The financial services industry is getting a fair shake up at the moment. It’s not just because of the Royal Commission either. The Federal Government has been looking to raise ethical standards for quite some time now, with new regulations coming in to effect in January 2019.
For us at wetalkmoney, we are largely immune to these changes as our business model of client first, non-conflict advice is the space that regulators would seem to want every adviser to be. So it’s pretty much business as usual for us.
I have a sincere hope for my industry though.
Let’s hope off the back of all the changes that will be forced on the majority, that we can rediscover our core purpose, which I believe to be damn near sacred.
Financial advice is (or at least should be) a deeply personal role. It’s something quite extraordinary, like no other profession.
We have the great privilege to see things that other professions don’t see.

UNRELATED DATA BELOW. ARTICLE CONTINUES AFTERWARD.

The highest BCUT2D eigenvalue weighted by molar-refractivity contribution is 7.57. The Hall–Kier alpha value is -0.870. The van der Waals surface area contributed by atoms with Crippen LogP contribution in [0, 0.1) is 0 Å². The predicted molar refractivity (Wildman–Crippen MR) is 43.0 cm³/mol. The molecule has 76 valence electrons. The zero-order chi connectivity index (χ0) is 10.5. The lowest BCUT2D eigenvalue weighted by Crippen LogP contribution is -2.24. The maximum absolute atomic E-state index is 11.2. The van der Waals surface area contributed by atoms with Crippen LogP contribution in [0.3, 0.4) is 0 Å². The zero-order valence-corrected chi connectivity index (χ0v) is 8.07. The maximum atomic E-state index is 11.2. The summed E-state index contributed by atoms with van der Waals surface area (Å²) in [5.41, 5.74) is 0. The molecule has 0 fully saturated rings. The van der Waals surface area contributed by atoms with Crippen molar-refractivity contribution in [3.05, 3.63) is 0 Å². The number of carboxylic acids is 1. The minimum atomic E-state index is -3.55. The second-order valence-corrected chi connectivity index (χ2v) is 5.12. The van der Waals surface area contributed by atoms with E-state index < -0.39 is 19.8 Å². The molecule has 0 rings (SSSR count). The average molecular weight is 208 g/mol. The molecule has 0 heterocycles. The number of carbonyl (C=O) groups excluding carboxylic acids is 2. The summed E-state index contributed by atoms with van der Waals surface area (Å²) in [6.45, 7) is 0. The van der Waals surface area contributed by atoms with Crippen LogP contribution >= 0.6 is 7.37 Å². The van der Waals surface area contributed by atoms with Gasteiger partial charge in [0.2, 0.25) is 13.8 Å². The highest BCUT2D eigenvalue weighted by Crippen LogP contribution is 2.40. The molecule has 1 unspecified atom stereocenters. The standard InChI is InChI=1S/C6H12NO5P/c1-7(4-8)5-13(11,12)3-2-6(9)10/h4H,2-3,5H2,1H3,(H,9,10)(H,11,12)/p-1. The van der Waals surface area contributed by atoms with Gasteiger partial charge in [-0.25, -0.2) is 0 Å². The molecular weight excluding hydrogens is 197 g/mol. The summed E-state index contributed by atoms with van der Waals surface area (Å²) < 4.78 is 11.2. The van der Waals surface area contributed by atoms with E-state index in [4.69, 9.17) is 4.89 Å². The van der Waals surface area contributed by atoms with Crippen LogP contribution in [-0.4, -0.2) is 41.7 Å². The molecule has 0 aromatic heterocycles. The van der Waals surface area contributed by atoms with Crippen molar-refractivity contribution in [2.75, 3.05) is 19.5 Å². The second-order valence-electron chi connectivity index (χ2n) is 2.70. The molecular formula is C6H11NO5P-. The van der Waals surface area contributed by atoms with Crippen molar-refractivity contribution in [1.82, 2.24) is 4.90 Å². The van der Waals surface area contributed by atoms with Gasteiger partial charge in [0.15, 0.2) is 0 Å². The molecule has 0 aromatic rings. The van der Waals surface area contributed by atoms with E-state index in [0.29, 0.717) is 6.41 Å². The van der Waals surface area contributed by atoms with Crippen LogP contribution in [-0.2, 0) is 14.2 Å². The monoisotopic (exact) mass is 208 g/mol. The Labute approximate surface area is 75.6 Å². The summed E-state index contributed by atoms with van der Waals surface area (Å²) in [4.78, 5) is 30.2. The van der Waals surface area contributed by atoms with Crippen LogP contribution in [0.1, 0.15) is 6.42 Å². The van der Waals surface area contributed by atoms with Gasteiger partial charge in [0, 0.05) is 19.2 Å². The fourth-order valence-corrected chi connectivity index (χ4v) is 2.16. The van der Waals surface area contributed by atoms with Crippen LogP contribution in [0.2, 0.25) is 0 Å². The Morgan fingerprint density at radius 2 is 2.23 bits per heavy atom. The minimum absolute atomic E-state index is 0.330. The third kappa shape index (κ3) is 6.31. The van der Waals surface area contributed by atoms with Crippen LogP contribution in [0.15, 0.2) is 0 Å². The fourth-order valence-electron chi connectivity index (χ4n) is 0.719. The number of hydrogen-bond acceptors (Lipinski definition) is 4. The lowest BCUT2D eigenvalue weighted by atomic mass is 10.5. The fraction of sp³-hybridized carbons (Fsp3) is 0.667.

We get to see clients in all manner of circumstances, to see the truth of that relationship. Sometimes husband and wife arguing in front of us. Other times a family dealing with a significant trauma. Or helping someone plan for their last stage of life. Or even the simple truth of bank accounts.
Clients are often in a vulnerable position and need a professional adviser, a sage counsellor or just a wise point of view, not a product flogger or investment guru.
The privilege of this position means ensuring the highest of ethical standards.
The fact that we are privy to clients most personal goals and are charged with helping them fulfil the things in their life that are most important to them means that our obligations are, I think, higher than other professions.
Financial advice should be the most valued profession.
Let’s bring on the changes so we can get there.
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